Staff Publications

Staff Publications

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    'Staff publications' is the digital repository of Wageningen University & Research

    'Staff publications' contains references to publications authored by Wageningen University staff from 1976 onward.

    Publications authored by the staff of the Research Institutes are available from 1995 onwards.

    Full text documents are added when available. The database is updated daily and currently holds about 240,000 items, of which 72,000 in open access.

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Record number 494757
Title Assessing the effects of land cover and future climate conditions on the provision of hydrological services in a medium-sized watershed of Portugal
Author(s) Carvalho-Santos, Claudia; Nunes, João Pedro; Monteiro, António T.; Hein, Lars; Honrado, João Pradinho
Source Hydrological Processes 30 (2016)5. - ISSN 0885-6087 - p. 720 - 738.
Department(s) Environmental Systems Analysis Group
Publication type Refereed Article in a scientific journal
Publication year 2016
Keyword(s) Future climate - Hydrological services - Land-cover scenarios - RCP 4.5 scenario - SWAT - Vez watershed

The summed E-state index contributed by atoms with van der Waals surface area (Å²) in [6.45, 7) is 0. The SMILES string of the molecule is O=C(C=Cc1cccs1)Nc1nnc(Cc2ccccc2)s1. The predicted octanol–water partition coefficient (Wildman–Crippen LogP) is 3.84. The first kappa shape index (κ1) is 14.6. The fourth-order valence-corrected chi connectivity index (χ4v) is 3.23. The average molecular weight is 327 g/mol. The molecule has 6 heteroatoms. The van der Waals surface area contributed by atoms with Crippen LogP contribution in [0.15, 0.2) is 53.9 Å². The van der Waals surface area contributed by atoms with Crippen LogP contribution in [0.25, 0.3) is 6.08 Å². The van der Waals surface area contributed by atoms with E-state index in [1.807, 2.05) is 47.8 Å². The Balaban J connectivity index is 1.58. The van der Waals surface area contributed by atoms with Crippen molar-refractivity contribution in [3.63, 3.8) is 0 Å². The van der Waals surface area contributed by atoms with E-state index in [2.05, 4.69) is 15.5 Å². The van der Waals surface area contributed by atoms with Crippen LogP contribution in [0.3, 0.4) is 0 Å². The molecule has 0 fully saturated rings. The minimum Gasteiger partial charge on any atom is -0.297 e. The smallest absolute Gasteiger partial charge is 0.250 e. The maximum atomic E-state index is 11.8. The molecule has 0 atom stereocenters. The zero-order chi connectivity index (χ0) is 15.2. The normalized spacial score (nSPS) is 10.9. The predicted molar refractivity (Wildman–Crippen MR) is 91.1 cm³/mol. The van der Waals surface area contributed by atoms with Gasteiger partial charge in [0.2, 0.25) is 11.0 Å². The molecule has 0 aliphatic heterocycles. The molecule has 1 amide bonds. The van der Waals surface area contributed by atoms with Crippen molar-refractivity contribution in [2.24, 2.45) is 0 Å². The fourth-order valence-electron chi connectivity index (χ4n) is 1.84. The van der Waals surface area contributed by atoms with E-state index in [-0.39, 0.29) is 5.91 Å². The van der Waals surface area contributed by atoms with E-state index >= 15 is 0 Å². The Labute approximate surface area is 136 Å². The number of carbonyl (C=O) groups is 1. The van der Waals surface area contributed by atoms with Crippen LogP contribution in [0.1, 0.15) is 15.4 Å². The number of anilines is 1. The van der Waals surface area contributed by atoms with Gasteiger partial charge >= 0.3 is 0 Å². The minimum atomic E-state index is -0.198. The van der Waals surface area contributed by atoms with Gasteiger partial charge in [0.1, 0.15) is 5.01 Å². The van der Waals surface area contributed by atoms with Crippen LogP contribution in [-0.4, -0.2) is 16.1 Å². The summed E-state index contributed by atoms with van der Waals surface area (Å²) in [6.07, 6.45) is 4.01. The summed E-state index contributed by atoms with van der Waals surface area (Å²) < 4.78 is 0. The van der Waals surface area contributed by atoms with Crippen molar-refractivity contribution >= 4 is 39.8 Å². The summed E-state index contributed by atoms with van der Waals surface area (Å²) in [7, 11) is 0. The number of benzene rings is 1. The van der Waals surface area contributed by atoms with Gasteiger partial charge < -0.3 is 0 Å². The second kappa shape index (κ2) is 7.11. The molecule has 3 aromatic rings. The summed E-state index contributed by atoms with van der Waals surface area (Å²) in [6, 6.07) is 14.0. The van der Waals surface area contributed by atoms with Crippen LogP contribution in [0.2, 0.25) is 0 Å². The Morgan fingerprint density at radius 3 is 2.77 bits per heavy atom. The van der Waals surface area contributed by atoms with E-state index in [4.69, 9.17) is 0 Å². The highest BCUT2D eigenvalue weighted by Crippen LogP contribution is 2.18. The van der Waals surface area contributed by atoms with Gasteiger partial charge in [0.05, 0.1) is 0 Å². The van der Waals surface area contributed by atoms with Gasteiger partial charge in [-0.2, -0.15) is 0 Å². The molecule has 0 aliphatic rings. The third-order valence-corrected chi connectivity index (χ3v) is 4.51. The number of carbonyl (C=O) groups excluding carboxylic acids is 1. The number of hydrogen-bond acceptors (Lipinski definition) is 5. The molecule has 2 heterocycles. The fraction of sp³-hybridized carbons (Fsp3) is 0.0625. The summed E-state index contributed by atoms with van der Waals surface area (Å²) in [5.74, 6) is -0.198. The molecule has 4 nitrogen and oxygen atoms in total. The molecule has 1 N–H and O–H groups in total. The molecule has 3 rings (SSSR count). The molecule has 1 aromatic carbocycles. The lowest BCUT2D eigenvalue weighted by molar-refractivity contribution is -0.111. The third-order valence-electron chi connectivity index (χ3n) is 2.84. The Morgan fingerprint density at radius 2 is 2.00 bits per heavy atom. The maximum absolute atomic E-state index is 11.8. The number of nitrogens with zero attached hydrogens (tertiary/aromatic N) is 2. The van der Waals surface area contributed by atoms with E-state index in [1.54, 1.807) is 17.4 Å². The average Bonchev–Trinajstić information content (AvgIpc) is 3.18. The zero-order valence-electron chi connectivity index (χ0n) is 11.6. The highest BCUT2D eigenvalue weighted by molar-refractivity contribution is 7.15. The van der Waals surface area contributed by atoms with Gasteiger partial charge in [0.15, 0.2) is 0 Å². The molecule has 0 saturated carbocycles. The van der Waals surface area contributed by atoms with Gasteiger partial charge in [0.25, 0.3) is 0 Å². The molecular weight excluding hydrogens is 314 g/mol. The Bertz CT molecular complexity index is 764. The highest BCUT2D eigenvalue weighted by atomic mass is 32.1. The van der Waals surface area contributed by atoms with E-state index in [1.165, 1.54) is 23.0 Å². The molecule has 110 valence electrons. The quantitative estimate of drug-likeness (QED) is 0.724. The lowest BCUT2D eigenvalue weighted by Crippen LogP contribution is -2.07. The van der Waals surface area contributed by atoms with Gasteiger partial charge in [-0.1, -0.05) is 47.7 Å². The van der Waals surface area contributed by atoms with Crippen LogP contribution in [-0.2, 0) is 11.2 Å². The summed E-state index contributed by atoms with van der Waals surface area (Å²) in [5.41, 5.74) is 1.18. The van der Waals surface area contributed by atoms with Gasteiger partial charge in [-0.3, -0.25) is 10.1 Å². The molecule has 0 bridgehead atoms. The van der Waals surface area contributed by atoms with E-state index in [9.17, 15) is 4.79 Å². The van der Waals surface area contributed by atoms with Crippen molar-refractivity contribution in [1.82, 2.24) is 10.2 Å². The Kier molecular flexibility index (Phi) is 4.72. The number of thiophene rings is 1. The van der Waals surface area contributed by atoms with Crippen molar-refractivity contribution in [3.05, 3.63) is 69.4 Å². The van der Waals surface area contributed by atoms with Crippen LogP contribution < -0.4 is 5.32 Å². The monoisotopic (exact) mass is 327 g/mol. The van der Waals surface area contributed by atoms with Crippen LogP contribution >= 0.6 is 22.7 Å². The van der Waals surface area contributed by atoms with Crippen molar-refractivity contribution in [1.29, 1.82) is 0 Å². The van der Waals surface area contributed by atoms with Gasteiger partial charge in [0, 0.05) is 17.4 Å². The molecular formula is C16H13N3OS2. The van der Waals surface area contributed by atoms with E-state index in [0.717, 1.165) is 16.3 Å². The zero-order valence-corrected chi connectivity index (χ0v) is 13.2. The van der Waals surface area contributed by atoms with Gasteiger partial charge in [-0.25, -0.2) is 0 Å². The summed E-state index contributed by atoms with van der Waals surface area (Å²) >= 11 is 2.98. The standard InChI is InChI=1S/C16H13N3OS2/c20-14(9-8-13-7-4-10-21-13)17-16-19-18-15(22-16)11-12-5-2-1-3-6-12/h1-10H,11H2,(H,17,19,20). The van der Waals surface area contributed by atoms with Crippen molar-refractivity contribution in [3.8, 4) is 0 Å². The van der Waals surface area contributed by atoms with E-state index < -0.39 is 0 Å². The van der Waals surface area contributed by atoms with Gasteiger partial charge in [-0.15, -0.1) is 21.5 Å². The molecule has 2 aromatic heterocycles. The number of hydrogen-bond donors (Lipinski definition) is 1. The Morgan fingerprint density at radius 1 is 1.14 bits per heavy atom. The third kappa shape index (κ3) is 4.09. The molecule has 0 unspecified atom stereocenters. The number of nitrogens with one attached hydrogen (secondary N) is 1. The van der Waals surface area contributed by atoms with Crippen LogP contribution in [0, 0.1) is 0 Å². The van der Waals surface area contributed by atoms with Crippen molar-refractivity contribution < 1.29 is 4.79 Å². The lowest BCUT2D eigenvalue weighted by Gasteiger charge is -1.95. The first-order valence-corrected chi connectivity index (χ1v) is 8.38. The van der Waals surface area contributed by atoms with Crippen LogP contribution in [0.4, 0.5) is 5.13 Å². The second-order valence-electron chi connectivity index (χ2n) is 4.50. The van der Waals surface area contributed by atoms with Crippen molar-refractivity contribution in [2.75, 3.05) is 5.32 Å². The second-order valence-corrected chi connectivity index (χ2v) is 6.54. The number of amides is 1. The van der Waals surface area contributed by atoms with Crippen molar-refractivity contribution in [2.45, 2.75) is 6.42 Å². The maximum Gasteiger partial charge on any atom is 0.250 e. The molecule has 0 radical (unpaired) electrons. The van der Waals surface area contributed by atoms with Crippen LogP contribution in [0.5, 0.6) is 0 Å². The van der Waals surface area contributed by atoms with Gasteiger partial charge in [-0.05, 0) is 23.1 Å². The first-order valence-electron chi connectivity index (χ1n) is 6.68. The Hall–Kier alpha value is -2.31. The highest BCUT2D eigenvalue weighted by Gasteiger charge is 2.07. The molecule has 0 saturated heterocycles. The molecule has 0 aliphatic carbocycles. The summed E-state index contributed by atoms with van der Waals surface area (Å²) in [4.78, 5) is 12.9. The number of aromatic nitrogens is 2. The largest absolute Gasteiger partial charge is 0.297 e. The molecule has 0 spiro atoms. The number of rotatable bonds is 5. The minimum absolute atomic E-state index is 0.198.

The separated and combined effects of land-cover scenarios and future climate on the provision of hydrological services were evaluated in Vez watershed, northern Portugal. Soil and Water Assessment Tool was calibrated against daily discharge, sediments and nitrates, with good agreements between model predictions and field observations. Four hypothetical land-cover scenarios were applied under current climate conditions (eucalyptus/pine, oak, agriculture/vine and low vegetation). A statistical downscaling of four General Circulation Models, bias-corrected with ground observations, was carried out for 2021-2040 and 2041-2060, using representative concentration pathway 4.5 scenario. Also, the combined effects of future climate conditions were evaluated under eucalyptus/pine and agriculture/vine scenario. Results for land cover revealed that eucalyptus/pine scenario reduced by 7% the annual water quantity and up to 17% in the summer period. Although climate change has only a modest effect on the reduction of the total annual discharge (-7%), the effect on the water levels during summer was more pronounced, between -15% and -38%. This study shows that climate change can affect the provision of hydrological services by reducing dry season flows and by increasing flood risks during the wet months. Regarding the combined effects, future climate may reduce the low flows, which can be aggravated with eucalyptus/pine scenario. In turn, peak flows and soil erosion can be offset. Future climate may increase soil erosion and nitrate concentration, which can be aggravated with agriculture scenario. Results moreover emphasize the need to consider both climate and land-cover impacts in adaptation and land management options at the watershed scale.

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